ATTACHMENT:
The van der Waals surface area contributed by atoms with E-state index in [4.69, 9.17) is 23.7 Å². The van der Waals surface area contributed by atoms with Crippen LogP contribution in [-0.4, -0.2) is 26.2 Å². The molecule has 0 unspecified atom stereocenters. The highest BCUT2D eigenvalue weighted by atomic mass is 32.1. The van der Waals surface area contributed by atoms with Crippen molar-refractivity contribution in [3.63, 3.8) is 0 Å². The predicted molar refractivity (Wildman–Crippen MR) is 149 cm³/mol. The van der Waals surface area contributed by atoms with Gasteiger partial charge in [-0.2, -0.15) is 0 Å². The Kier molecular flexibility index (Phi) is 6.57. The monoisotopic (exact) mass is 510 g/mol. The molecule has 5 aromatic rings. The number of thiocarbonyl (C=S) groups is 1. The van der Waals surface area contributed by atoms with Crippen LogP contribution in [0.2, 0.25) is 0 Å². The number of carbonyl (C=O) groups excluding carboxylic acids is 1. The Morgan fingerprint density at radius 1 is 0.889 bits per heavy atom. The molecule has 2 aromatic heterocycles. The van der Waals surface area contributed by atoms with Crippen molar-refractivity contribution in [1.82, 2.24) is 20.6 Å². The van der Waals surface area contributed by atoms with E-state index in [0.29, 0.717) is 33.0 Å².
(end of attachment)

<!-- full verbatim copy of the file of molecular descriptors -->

The van der Waals surface area contributed by atoms with E-state index in [4.69, 9.17) is 23.7 Å². The van der Waals surface area contributed by atoms with Crippen LogP contribution in [-0.4, -0.2) is 26.2 Å². The molecule has 0 unspecified atom stereocenters. The highest BCUT2D eigenvalue weighted by atomic mass is 32.1. The van der Waals surface area contributed by atoms with Crippen molar-refractivity contribution in [3.63, 3.8) is 0 Å². The predicted molar refractivity (Wildman–Crippen MR) is 149 cm³/mol. The van der Waals surface area contributed by atoms with Gasteiger partial charge in [-0.2, -0.15) is 0 Å². The Kier molecular flexibility index (Phi) is 6.57. The monoisotopic (exact) mass is 510 g/mol. The molecule has 5 aromatic rings. The number of thiocarbonyl (C=S) groups is 1. The van der Waals surface area contributed by atoms with Crippen LogP contribution in [0.2, 0.25) is 0 Å². The number of carbonyl (C=O) groups excluding carboxylic acids is 1. The Morgan fingerprint density at radius 1 is 0.889 bits per heavy atom. The molecule has 2 aromatic heterocycles. The van der Waals surface area contributed by atoms with Crippen molar-refractivity contribution in [1.82, 2.24) is 20.6 Å². The van der Waals surface area contributed by atoms with E-state index in [0.29, 0.717) is 33.0 Å².